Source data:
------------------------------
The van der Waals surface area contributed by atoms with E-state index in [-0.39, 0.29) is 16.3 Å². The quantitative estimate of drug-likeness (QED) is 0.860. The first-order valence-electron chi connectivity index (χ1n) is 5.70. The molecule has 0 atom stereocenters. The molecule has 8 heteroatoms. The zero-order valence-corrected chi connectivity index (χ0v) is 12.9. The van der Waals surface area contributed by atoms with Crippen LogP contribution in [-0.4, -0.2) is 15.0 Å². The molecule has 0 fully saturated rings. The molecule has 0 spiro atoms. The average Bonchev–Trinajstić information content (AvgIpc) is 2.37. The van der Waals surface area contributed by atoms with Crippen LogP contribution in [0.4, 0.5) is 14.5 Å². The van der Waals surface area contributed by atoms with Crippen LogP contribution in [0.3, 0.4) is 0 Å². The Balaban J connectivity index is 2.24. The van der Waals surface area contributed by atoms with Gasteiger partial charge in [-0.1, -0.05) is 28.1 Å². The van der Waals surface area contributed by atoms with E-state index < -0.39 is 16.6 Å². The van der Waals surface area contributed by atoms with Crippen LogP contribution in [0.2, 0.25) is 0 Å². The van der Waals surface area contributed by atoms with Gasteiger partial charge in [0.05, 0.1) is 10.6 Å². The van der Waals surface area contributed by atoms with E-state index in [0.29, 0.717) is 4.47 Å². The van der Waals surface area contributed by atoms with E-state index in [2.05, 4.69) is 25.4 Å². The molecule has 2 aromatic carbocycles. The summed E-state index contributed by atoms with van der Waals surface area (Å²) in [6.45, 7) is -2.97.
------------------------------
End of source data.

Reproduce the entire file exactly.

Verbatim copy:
The van der Waals surface area contributed by atoms with E-state index in [-0.39, 0.29) is 16.3 Å². The quantitative estimate of drug-likeness (QED) is 0.860. The first-order valence-electron chi connectivity index (χ1n) is 5.70. The molecule has 0 atom stereocenters. The molecule has 8 heteroatoms. The zero-order valence-corrected chi connectivity index (χ0v) is 12.9. The van der Waals surface area contributed by atoms with Crippen LogP contribution in [-0.4, -0.2) is 15.0 Å². The molecule has 0 fully saturated rings. The molecule has 0 spiro atoms. The average Bonchev–Trinajstić information content (AvgIpc) is 2.37. The van der Waals surface area contributed by atoms with Crippen LogP contribution in [0.4, 0.5) is 14.5 Å². The van der Waals surface area contributed by atoms with Crippen LogP contribution in [0.3, 0.4) is 0 Å². The Balaban J connectivity index is 2.24. The van der Waals surface area contributed by atoms with Gasteiger partial charge in [-0.1, -0.05) is 28.1 Å². The van der Waals surface area contributed by atoms with E-state index < -0.39 is 16.6 Å². The van der Waals surface area contributed by atoms with Crippen LogP contribution in [0.2, 0.25) is 0 Å². The van der Waals surface area contributed by atoms with Gasteiger partial charge in [0.05, 0.1) is 10.6 Å². The van der Waals surface area contributed by atoms with E-state index in [0.29, 0.717) is 4.47 Å². The van der Waals surface area contributed by atoms with E-state index in [2.05, 4.69) is 25.4 Å². The molecule has 2 aromatic carbocycles. The summed E-state index contributed by atoms with van der Waals surface area (Å²) in [6.45, 7) is -2.97.